Madison April 24, 1983

In the beginning, there were strangers.

One by one we picked them up in Columbus,

Springfield, Dayton, Indianapolis... going to

Madison, Wisconsin to protest the “infliction

of pain to elicit information” -- the torture and

superstitious non-science of animal experiments.

Driving and driving past the gray of Gary

and Chicago, the world in delicious color again

in Wisconsin. Driving and driving past over

around through inconjunct perpendicular

parallel to roadkills slaughterhouses farms

labs shelters pounds puppy mills -- I never knew

how much killing this country can comfortably contain.

The next day the assembly site is incredibly bright,

four thousand hearts heat up and beat as one,

thumbs up from people sitting in windowsills

where archangel Gabriel blows out “Shock the

monkey tonight!” Organizers pass out strips

of black cloth, armbands to symbolize the killings

in the lab, cops everywhere, supposed bomb threats,

someone corporeally in charge says via bullhorn

to form four lines to march down the street,

everybody up front dressed in black.

Empowerment is not knowing anybody,

not being anybody, but knowing instantly that this

is what you were made for and going to the front.

Screams from the back relay up to us: “We’re five

blocks long -- pass it on!... We’re ten blocks long!...”

Now the lines are fourteen blocks long, four thousand

strong chanting shouting marching clapping drumming.

CBS NBC ABC churn away... yes, we’re coming out.

We stop for a moment before turning the final corner

to the lab. Several of us volunteer to be coffin carriers,

not realizing that we’ll get to see everything:

that today is the birth of the animal rights movement

and the thousands of faces who pass will go back

to the hinterlands and build it fast, up from nothing.

We turn the corner. More cops cameras security guards.

And two wooden coffins in the street near the primate lab door.

The isolated pasts of thousands light up the day.

I see my own little wildfire: the kinder-veterinarian

bringing home stray cats and injured birds, the

flaming arguments with adult hunters, then one day

while our cat was dying we heard the receptionist say

the reason our vets were away -- a hunting trip to Montana.

Two lines now, two by two they go by,

silent but for crying, and drop the armbands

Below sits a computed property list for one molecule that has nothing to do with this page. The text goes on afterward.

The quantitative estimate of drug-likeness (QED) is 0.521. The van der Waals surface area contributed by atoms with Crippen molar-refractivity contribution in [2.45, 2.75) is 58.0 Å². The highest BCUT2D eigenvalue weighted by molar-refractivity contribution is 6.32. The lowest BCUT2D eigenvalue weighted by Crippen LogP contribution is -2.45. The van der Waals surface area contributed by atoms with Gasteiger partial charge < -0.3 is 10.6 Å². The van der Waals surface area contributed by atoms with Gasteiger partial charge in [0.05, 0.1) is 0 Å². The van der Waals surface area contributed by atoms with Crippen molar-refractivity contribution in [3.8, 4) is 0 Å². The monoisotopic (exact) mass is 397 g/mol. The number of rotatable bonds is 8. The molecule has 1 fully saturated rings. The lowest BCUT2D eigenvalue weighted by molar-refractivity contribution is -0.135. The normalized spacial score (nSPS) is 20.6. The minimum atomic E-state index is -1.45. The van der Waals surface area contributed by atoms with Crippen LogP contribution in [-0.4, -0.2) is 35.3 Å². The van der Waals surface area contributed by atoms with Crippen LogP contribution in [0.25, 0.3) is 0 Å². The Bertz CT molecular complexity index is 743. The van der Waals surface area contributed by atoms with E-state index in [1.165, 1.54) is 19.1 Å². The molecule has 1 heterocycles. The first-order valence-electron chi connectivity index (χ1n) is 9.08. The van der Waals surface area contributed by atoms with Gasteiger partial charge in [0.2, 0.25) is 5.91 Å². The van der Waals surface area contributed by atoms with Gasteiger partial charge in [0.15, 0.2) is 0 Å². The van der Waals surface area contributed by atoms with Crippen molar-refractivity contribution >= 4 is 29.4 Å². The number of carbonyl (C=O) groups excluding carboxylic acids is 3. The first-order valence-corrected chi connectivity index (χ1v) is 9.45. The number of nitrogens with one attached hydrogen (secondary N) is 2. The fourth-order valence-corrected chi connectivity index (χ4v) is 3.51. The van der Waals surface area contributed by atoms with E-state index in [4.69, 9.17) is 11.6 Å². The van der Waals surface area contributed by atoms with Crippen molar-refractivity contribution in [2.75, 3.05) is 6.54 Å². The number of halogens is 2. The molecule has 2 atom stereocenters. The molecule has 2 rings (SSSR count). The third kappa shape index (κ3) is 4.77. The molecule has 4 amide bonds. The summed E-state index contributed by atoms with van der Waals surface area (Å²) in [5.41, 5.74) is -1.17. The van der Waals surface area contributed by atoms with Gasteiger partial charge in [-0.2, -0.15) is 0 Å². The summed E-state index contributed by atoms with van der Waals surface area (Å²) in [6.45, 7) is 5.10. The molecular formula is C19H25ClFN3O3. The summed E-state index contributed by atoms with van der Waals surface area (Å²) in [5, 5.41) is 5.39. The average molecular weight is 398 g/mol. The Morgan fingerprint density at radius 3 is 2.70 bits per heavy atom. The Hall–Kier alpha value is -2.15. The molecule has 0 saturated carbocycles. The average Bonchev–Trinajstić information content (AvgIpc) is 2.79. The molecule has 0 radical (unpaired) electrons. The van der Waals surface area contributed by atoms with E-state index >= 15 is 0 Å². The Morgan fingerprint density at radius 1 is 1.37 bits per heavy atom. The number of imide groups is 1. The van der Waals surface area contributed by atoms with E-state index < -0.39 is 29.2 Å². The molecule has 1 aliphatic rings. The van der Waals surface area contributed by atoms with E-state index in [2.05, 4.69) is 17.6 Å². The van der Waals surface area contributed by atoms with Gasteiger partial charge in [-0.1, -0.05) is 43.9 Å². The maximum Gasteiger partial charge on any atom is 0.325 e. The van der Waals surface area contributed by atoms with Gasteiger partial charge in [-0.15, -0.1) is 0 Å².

in the coffins. On and on they come, it seems

like everyone in the whole world is turning

that corner -- young old radical conservative,

some walking dogs (with black armbands on their paws),

people on crutches and in wheelchairs (sign: Mankind?),

the deaf, the disabled, people sobbing. America,

we’re showing you something you rarely see --

what’s good in you; justice here, mercy there,

all the daring revolutionary pushes and pulls

into a better world. On and on the armbands float down.

People with cancer (sign: Don’t Do It In My Name),

signs speaking for animals around around the globe,

this is the Mobe, the Mobilization for Animals --

today protests in Melbourne Wellington Brussels

Oslo Paris Manchester London Geneva Munich

Boston Cape Town Atlanta Barcelona Heidelberg

Stockholm Davis Marseilles The Hague Edinburgh

and others, on and on like they’ll never stop.

Now I realize what I want out of life: this passion,

this rightness, this thing I can live or die with

and get behind 100%; give it to me,

pour it in me because I am opening up.

Everyone passes. We pick up the coffin: unbelievably,

profoundly heavy these little black armbands,

this weight of death -- no one calculated the heaviness

or considered that we might not be able to lift it.

Far behind, out of sight from the last

of the straggling marchers, we carry the coffins

through almost deserted streets. Feeling lighter,

I could keep walking and walking right out of this world.

I imagine we’ve entered a new land of vegetarianism

and no hunting, trapping or vivisection,

as if all our animal-saving and animal-dying lives

were a dream and this was the real world, the good world...

Walking and walking on a sunny Sunday

in Madison, Wisconsin... What’s that music?

Drums-- you always hear the drums first.

I don’t know the song but we follow the music

to the commons area on campus. Wow! Jesus!

We’re entering a triumphant city of teeming

dreaming laughing feasting chatting napping

laying embracing dancing human beings.

We carry the coffins up on stage as the band plays

then lose ourselves among four thousand friends.

Everything real and imagined, everything I ever

doubted the existence of, everything inside me

blows out in inexhaustible fire in a billion directions.

I am at home everywhere.

published 5/29/2009 at